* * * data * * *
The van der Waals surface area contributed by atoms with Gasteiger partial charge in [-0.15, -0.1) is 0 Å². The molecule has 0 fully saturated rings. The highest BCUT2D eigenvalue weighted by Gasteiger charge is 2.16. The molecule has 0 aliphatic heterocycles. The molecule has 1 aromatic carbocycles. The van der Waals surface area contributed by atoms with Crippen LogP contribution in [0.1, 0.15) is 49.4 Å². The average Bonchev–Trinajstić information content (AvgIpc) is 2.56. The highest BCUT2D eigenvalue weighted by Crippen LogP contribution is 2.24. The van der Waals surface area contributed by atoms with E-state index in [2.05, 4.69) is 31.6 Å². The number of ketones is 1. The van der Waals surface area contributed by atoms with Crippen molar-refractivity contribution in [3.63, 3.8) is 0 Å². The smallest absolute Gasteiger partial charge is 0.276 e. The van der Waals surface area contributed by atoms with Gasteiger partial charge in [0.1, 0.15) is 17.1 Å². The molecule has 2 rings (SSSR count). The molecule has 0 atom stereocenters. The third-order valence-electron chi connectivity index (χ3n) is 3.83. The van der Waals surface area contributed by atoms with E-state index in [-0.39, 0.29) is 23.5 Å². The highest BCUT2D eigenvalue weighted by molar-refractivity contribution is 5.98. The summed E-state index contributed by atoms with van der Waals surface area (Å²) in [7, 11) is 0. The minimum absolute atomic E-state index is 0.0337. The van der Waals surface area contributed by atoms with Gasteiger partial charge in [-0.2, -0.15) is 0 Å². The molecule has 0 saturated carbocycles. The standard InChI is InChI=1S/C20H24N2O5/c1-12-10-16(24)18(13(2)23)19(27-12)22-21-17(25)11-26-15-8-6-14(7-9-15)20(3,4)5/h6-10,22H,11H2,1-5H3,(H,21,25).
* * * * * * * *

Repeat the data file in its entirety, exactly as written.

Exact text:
The van der Waals surface area contributed by atoms with Gasteiger partial charge in [-0.15, -0.1) is 0 Å². The molecule has 0 fully saturated rings. The highest BCUT2D eigenvalue weighted by Gasteiger charge is 2.16. The molecule has 0 aliphatic heterocycles. The molecule has 1 aromatic carbocycles. The van der Waals surface area contributed by atoms with Crippen LogP contribution in [0.1, 0.15) is 49.4 Å². The average Bonchev–Trinajstić information content (AvgIpc) is 2.56. The highest BCUT2D eigenvalue weighted by Crippen LogP contribution is 2.24. The van der Waals surface area contributed by atoms with E-state index in [2.05, 4.69) is 31.6 Å². The number of ketones is 1. The van der Waals surface area contributed by atoms with Crippen molar-refractivity contribution in [3.63, 3.8) is 0 Å². The smallest absolute Gasteiger partial charge is 0.276 e. The van der Waals surface area contributed by atoms with Gasteiger partial charge in [0.1, 0.15) is 17.1 Å². The molecule has 2 rings (SSSR count). The molecule has 0 atom stereocenters. The third-order valence-electron chi connectivity index (χ3n) is 3.83. The van der Waals surface area contributed by atoms with E-state index in [-0.39, 0.29) is 23.5 Å². The highest BCUT2D eigenvalue weighted by molar-refractivity contribution is 5.98. The summed E-state index contributed by atoms with van der Waals surface area (Å²) in [7, 11) is 0. The minimum absolute atomic E-state index is 0.0337. The van der Waals surface area contributed by atoms with Gasteiger partial charge in [-0.2, -0.15) is 0 Å². The molecule has 0 saturated carbocycles. The standard InChI is InChI=1S/C20H24N2O5/c1-12-10-16(24)18(13(2)23)19(27-12)22-21-17(25)11-26-15-8-6-14(7-9-15)20(3,4)5/h6-10,22H,11H2,1-5H3,(H,21,25).